Love them or hate them, Las Vegas just isn’t the same without the buffets. On this trip I went to two – the Bellagio, which I ate at many years ago, and the Wynn, which was still being built when I was last in Vegas.
If you want to maximize your buffet dollars, the key is to show up about 30-45 minutes before the meal changes over and the prices go up. For instance, we arrived at the Bellagio at 10:20 a.m., waited 20 minutes in line, paid the breakfast price, and got to enjoy the tail end of breakfast as well as the beginning of the lunch service which started at 11 a.m. without having to pay the higher lunch fee. We used a similar strategy at the Wynn.
Also, I find that if you balance the amount you want to eat with the size of your stomach, you can comfortably eat enough to fill you up for the whole day and maybe add a snack later in the evening. Just be careful not to over do it.
I highly recommend you be careful of which buffet you choose, however. One couple missed a tour we were on because of food poisoning at a buffet. Just because there’s a deal, doesn’t mean the food is worth it. Generally, the higher quality buffets (which are also the more expensive ones) include the ones at the Bellagio, the Wynn, Planet Hollywood and Paris.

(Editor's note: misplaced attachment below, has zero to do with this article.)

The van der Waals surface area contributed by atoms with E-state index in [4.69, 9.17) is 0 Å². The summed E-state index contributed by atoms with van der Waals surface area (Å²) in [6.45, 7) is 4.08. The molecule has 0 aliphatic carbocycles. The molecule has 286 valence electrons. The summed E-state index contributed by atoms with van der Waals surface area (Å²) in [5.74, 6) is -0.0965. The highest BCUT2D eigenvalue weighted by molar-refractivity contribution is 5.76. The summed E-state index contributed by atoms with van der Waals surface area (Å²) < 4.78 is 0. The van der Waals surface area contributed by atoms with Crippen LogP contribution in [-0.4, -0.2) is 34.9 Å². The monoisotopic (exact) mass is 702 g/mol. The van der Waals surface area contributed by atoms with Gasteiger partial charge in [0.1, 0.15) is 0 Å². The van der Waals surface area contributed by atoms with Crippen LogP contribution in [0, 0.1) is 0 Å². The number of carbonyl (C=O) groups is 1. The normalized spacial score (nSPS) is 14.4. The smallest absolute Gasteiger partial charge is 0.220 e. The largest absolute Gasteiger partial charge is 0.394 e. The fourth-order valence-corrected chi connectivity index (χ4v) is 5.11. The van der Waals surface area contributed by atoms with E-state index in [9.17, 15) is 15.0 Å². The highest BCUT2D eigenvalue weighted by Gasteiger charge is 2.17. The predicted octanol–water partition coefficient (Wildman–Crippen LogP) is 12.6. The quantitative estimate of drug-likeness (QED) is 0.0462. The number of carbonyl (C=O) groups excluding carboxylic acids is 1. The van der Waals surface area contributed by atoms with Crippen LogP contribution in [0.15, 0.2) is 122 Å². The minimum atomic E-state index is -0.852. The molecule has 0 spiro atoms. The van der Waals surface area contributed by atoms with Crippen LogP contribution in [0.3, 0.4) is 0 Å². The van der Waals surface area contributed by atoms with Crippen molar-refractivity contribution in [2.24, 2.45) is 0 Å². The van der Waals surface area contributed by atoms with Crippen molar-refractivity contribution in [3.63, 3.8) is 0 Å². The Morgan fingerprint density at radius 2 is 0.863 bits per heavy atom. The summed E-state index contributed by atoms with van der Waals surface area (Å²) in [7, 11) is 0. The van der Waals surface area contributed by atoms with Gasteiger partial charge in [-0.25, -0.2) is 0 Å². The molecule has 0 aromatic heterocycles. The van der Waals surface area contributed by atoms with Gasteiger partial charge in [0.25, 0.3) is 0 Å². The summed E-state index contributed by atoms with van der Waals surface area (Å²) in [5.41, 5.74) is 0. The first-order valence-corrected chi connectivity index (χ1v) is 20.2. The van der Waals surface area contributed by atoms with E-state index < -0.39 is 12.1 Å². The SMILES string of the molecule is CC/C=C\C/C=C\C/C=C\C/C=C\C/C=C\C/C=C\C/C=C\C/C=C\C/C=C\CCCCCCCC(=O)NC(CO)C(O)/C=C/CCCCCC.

At buffets I tend to grab a tiny bit of items that catch my attention, and go back for seconds if I like them enough.
The Bellagio Buffet
The decor hasn’t changed and, while everything looks like it is in good shape, could probably use a bit of redecorating to freshen up the look. Service is still relatively consistent. Had some orange juice with this meal.
Scottish smoked salmon, cocktail shrimp, African bluenose (a thick fish similar in texture to sea bass, tasted ok, covered with some sort of sweet sauce and slightly overcooked), curried duck with bamboo shoots, scrambled eggs, cheese blintz (soggy probably because it has sat out for a while), bok choy, cheese and walnuts, and miso mushroom soup (too salty, had this dish years ago and it was fantastic then).